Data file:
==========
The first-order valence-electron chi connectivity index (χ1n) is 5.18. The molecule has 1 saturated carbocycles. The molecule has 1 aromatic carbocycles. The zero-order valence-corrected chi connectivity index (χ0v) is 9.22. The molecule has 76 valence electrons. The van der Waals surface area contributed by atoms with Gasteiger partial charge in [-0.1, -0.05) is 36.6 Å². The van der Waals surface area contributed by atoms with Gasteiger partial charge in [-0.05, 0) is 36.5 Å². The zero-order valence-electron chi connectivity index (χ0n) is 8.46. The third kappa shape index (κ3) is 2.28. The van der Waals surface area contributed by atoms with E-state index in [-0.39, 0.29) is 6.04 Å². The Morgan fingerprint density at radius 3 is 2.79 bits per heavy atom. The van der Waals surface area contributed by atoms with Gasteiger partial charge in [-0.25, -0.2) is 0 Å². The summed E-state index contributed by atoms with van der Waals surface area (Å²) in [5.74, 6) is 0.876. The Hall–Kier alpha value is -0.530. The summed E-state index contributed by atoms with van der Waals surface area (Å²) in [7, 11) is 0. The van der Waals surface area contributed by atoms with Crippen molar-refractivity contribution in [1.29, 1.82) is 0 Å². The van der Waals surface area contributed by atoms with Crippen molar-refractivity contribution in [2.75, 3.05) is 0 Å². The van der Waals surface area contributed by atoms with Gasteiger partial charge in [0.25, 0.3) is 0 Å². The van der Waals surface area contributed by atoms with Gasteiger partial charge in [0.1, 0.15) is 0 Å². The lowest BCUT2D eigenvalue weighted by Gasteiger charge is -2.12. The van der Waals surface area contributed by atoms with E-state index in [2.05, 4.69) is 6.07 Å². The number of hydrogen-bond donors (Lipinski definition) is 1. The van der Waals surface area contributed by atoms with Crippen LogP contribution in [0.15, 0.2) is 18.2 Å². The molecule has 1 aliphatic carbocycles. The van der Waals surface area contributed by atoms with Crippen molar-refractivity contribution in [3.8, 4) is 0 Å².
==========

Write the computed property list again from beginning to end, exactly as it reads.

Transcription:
The first-order valence-electron chi connectivity index (χ1n) is 5.18. The molecule has 1 saturated carbocycles. The molecule has 1 aromatic carbocycles. The zero-order valence-corrected chi connectivity index (χ0v) is 9.22. The molecule has 76 valence electrons. The van der Waals surface area contributed by atoms with Gasteiger partial charge in [-0.1, -0.05) is 36.6 Å². The van der Waals surface area contributed by atoms with Gasteiger partial charge in [-0.05, 0) is 36.5 Å². The zero-order valence-electron chi connectivity index (χ0n) is 8.46. The third kappa shape index (κ3) is 2.28. The van der Waals surface area contributed by atoms with E-state index in [-0.39, 0.29) is 6.04 Å². The Morgan fingerprint density at radius 3 is 2.79 bits per heavy atom. The van der Waals surface area contributed by atoms with Gasteiger partial charge in [-0.25, -0.2) is 0 Å². The summed E-state index contributed by atoms with van der Waals surface area (Å²) in [5.74, 6) is 0.876. The Hall–Kier alpha value is -0.530. The summed E-state index contributed by atoms with van der Waals surface area (Å²) in [7, 11) is 0. The van der Waals surface area contributed by atoms with Crippen molar-refractivity contribution in [1.29, 1.82) is 0 Å². The van der Waals surface area contributed by atoms with Crippen molar-refractivity contribution in [2.75, 3.05) is 0 Å². The van der Waals surface area contributed by atoms with Gasteiger partial charge in [0.25, 0.3) is 0 Å². The van der Waals surface area contributed by atoms with Gasteiger partial charge in [0.1, 0.15) is 0 Å². The lowest BCUT2D eigenvalue weighted by Gasteiger charge is -2.12. The van der Waals surface area contributed by atoms with E-state index in [2.05, 4.69) is 6.07 Å². The number of hydrogen-bond donors (Lipinski definition) is 1. The van der Waals surface area contributed by atoms with Crippen LogP contribution in [0.15, 0.2) is 18.2 Å². The molecule has 1 aliphatic carbocycles. The van der Waals surface area contributed by atoms with Crippen molar-refractivity contribution in [3.8, 4) is 0 Å².